The Naoyuki Tsuji Animation Collection
Running time: 60 min.
Reviewed by Marc Saint-Cyr
The unique films assembled on the Facets Video DVD "The Naoyuki Tsuji Animation Collection" make an incredibly strong case for simplicity over heightened photo-realistic detail in animation. Most of them employ the most fundamental animator’s tools: a blank canvas and drawn charcoal lines and shapes that, when movement is evoked through the erasure and re-drawing of the subjects on the same surface, leave visible, shadow-like traces behind them as they shift across the frame. The designs for humans, animals and other creatures are almost comical in their child-like appearance, and their facial expressions are often restricted to the lines of a mouth and the black dots of tiny eyes. Yet with these simple components, Tsuji proves himself to be some kind of twisted genius, managing to create a look and feel that is entirely his own. As you begin a fresh film of his, you come to realize, with joy, that anything can happen in the white frames where his bizarre thoughts and fantasies come to life.
The first three short films on the DVD comprise a small series entitled "Trilogy About Clouds" ("Mittsu no kumo," 2005). "Breathing Cloud" focuses on a cloud that steadily expands in the sky, its texture becoming more enhanced. Soon, recognizable shapes emerge from its puffy surface: intertwined hands, smiling faces, the naked bodies of two cloud beings locked in acts of passion with one another. "Looking at a Cloud" is more comically whimsical in its portrayal of a student distracted by yet another growing cloud during class. The cloud sprouts out of his opened notebook, then enters his nostrils and transforms him, from there moving from one student to the next like a hungry virus. "From the Cloud" envisions a group of idle little cloud children who fall to the ground as raindrops, then evaporate and gather in the sky once more, preparing to repeat the cycle. Possibly the most enigmatic and epic film in the collection, "A Feather Stare at the Dark" ("Yami wo mitsumeru hane," 2003) tells the tale of a boy with one arm and a strange, antenna-like stalk of sentient hair(?) protruding from his head. As he pursues an alluring female companion, mythical imagery abounds: a cloaked skeleton figure, amorous angels, an erect penis that spews out tiny children, a giant whose head is a circular landscape of trees and mountains, and so much more. "The Rule of Dreams" ("Yoru no okite," 1995) fittingly follows, providing a shorter but no less imaginative collage of violent and potentially symbolic images. The final two films on the disc, "For Almost Forgotten Stories" ("Kiekaketa monogat aritachi no tame ni," 1994)) and "Wake Up" ("Samero," 1992) exchange the fuzzy drawn animation for stop motion in the style of Jan Švankmajer and the Brothers Quay, using detailed environments and models of fantastical, patched-together characters: stone giants, a plasticine elephant being, a creature that looks like a cross between a scorpion and a baby carriage.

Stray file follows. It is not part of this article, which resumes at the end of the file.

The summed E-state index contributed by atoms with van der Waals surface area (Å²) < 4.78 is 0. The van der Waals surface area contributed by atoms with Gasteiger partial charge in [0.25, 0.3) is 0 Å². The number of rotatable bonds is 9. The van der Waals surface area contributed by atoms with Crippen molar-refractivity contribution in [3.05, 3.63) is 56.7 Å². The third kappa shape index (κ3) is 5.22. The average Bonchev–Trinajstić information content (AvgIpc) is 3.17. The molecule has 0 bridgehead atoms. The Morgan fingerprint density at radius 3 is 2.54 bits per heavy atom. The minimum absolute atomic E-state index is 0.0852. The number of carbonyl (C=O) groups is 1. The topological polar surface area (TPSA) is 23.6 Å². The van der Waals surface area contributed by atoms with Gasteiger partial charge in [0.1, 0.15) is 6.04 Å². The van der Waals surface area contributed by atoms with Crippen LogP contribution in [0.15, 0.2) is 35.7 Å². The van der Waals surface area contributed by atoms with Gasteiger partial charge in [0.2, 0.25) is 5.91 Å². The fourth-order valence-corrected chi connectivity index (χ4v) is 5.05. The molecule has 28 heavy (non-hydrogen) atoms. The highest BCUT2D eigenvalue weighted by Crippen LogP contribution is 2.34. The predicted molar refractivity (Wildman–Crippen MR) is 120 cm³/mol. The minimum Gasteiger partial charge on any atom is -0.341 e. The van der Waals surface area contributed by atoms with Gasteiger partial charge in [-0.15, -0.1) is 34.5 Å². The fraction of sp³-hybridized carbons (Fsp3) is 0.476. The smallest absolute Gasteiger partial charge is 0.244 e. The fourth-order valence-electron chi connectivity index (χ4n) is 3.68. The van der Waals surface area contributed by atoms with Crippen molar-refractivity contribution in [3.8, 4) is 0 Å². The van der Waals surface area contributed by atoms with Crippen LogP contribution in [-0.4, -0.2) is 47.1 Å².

While trying to logically break and lock down the specific meanings contained within these fantastic works would constitute a terrible folly, it can be safely said that they explore universal subjects like sex, death, children, creation, innocence, maturation and time. The world that Tsuji plays in is frequently dark, even nightmarish, with characters falling victim to violent acts or undergoing surreal transformations. It is fairly clear that sex and birth exist with these darker forces side by side, illustrated by the refreshingly frank scenes of lust and reoccurring motif of procreation and children. The doodle-like nature of the drawn animation and almost obsessive fixation with private parts and acts may give the impression that a gleeful school kid is wielding the pencil. However, the stark quality of both the smoky illustrations and the music, provided by Reiko Tsuji, Jun Yamaguchi and especially Makiko Takahashi in the form of minimalist notes played on flute, piano and guitar, create a haunting, otherworldly tone.
Indeed, it sometimes seems as if these shorts came not from Tsuji, but rather an ancient, mysterious transmission from outer space or the bowels of the Earth. The vague humanoid forms, clockwork creatures and god-like beings all star and act in original creation myths, cautionary fables and fanciful yarns that, by way of dream logic and whimsy, create whole other worlds that only faintly resembles our own. As far as artists’ personal renditions of their preoccupations, fears and daydreams go, I highly doubt you can get any more original or pure than Naoyuki Tsuji’s.
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